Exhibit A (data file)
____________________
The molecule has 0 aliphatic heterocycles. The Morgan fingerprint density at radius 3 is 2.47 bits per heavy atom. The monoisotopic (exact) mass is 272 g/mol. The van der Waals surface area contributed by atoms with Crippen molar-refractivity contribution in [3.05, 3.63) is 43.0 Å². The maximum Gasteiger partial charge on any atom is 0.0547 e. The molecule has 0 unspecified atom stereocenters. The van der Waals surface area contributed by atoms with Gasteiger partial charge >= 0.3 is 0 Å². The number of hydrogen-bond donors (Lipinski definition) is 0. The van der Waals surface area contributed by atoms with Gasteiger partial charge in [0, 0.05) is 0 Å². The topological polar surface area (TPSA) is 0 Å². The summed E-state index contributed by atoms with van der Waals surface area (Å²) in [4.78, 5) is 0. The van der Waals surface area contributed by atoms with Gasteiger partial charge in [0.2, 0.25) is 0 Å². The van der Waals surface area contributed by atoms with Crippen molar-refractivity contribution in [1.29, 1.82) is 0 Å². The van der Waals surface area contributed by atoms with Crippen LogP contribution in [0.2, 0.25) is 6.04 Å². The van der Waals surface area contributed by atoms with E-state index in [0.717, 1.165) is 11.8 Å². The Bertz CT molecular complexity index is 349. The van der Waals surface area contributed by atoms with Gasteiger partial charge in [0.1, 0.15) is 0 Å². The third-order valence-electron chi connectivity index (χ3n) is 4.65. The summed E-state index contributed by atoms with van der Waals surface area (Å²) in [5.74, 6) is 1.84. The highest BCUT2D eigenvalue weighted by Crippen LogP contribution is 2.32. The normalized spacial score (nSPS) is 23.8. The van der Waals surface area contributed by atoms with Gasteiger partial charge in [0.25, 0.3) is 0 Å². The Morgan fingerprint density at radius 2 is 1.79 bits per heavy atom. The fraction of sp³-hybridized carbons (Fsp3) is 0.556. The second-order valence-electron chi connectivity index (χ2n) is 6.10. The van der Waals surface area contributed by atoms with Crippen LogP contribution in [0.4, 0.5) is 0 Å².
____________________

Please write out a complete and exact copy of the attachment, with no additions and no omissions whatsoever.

The molecule has 0 aliphatic heterocycles. The Morgan fingerprint density at radius 3 is 2.47 bits per heavy atom. The monoisotopic (exact) mass is 272 g/mol. The van der Waals surface area contributed by atoms with Crippen molar-refractivity contribution in [3.05, 3.63) is 43.0 Å². The maximum Gasteiger partial charge on any atom is 0.0547 e. The molecule has 0 unspecified atom stereocenters. The van der Waals surface area contributed by atoms with Gasteiger partial charge >= 0.3 is 0 Å². The number of hydrogen-bond donors (Lipinski definition) is 0. The van der Waals surface area contributed by atoms with Gasteiger partial charge in [0, 0.05) is 0 Å². The topological polar surface area (TPSA) is 0 Å². The summed E-state index contributed by atoms with van der Waals surface area (Å²) in [4.78, 5) is 0. The van der Waals surface area contributed by atoms with Gasteiger partial charge in [0.2, 0.25) is 0 Å². The van der Waals surface area contributed by atoms with Crippen molar-refractivity contribution in [1.29, 1.82) is 0 Å². The van der Waals surface area contributed by atoms with Crippen LogP contribution in [0.2, 0.25) is 6.04 Å². The van der Waals surface area contributed by atoms with E-state index in [0.717, 1.165) is 11.8 Å². The Bertz CT molecular complexity index is 349. The van der Waals surface area contributed by atoms with Gasteiger partial charge in [0.1, 0.15) is 0 Å². The third-order valence-electron chi connectivity index (χ3n) is 4.65. The summed E-state index contributed by atoms with van der Waals surface area (Å²) in [5.74, 6) is 1.84. The highest BCUT2D eigenvalue weighted by Crippen LogP contribution is 2.32. The normalized spacial score (nSPS) is 23.8. The van der Waals surface area contributed by atoms with Gasteiger partial charge in [0.25, 0.3) is 0 Å². The Morgan fingerprint density at radius 2 is 1.79 bits per heavy atom. The fraction of sp³-hybridized carbons (Fsp3) is 0.556. The second-order valence-electron chi connectivity index (χ2n) is 6.10. The van der Waals surface area contributed by atoms with Crippen LogP contribution in [0.4, 0.5) is 0 Å².